receiving request from the connecting nodes to get the contents of their queue including a discard list of payloads the node no long wants;
retrieving the payloads found in the queue;
deleting the payloads listed in the discard list and updating the discard list to indicate which payloads were deleted; and
delivering the payload and the updated discard list to the requesting node over HTTP/S.
8. The method of
supporting a queue for receiving payloads;
creating and maintaining a discard list for all received payloads to indicate to rendezvous nodes which payload to delete;
running a process that regularly connects to the rendezvous node to check for new payloads in its queue;
downloading payloads over HTTP/S and storing them in an inbox queue;
updating the discard list indicating the payload should be deleted from the rendezvous;
running a process that reads the payloads from the inbox queue, uses the node's private key to decrypt the payload symmetric key, and uses the symmetric key to decrypt the original object; and
evoking the agent identified in the payload attributes with the object from the payload.
9. The method of
connecting to local applications over a network to access a local folder or connect to a TCP port;
retrieving user data by reading a file from a local folder or listening on the TCP port;
running a process that parses the user data received into objects;
obtaining instructions for how to process the data from definition objects issued by the master node and distributed to the agent's node via the rendezvous node;
performing necessary modifications on the user data according to the instructions found in the definition objects; and
generating a new object with attributes that include a unique object ID, a list of nodes it wants to receive the user data, and the ID of the agent(s) it wants to handle the object once it is delivered.
10. A method of remotely sending commands to nodes from a central facility, including the steps of:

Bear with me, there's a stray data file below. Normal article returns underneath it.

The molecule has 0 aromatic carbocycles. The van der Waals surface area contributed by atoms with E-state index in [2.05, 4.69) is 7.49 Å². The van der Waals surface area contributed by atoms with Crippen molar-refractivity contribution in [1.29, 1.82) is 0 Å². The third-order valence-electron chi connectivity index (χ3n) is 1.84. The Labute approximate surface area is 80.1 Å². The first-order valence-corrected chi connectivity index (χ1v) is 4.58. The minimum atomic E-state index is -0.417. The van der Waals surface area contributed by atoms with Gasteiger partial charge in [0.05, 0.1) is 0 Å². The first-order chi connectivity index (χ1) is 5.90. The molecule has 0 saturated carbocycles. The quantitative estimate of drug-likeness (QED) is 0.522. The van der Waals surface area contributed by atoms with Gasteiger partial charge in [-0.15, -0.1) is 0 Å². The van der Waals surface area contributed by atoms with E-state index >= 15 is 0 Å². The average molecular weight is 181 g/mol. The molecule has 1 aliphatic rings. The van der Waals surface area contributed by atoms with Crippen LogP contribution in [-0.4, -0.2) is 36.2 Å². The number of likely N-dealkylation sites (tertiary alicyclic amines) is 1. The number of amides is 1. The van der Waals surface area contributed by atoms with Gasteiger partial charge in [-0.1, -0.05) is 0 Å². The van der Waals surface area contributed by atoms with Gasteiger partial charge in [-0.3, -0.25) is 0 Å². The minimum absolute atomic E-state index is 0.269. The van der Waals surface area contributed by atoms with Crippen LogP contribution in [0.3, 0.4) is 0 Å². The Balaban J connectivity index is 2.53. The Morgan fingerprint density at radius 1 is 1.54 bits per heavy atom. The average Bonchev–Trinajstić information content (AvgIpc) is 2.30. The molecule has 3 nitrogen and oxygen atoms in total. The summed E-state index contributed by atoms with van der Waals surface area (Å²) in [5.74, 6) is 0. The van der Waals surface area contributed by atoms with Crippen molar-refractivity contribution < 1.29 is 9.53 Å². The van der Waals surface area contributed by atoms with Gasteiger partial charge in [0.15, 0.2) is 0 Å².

deploying an authorized master node that issues commands from a recognized source;
assigning the master node to each node when registered;
running a Command Agent on each node to receive, process, and report the status of commands issued from the master node in the form of a command object;
providing administrative interfaces that allows system administrators to select and issue commands and arguments from the master node; and
generating command objects that encapsulate the command and package it into a payload suitable for distribution from the master node to the target node via the rendezvous node.
This application claims the benefit under 35 U.S.C. § 119(e) of U.S. provisional patent application No. 60/595,668, entitled “The Secure Exchange of Information Between Remotely Located Healthcare Applications,” filed Jul. 26, 2005, and U.S. provisional patent application No. 60/702,686, entitled “The Secure Exchange of Information Between Remotely Located Healthcare Applications,” filed Jul. 26, 2005, both of which are incorporated herein by reference in their entirety.
This application incorporates by reference the computer program listing appendix submitted on (1) CD-R entitled “Novo Innovations Source Code” in accordance with 37 C.F.R. § 1.52(e). Pursuant to 37 C.F.R. § 1.77(b)(5), the material on said CD-R is incorporated by reference herein, said material being identified as follows: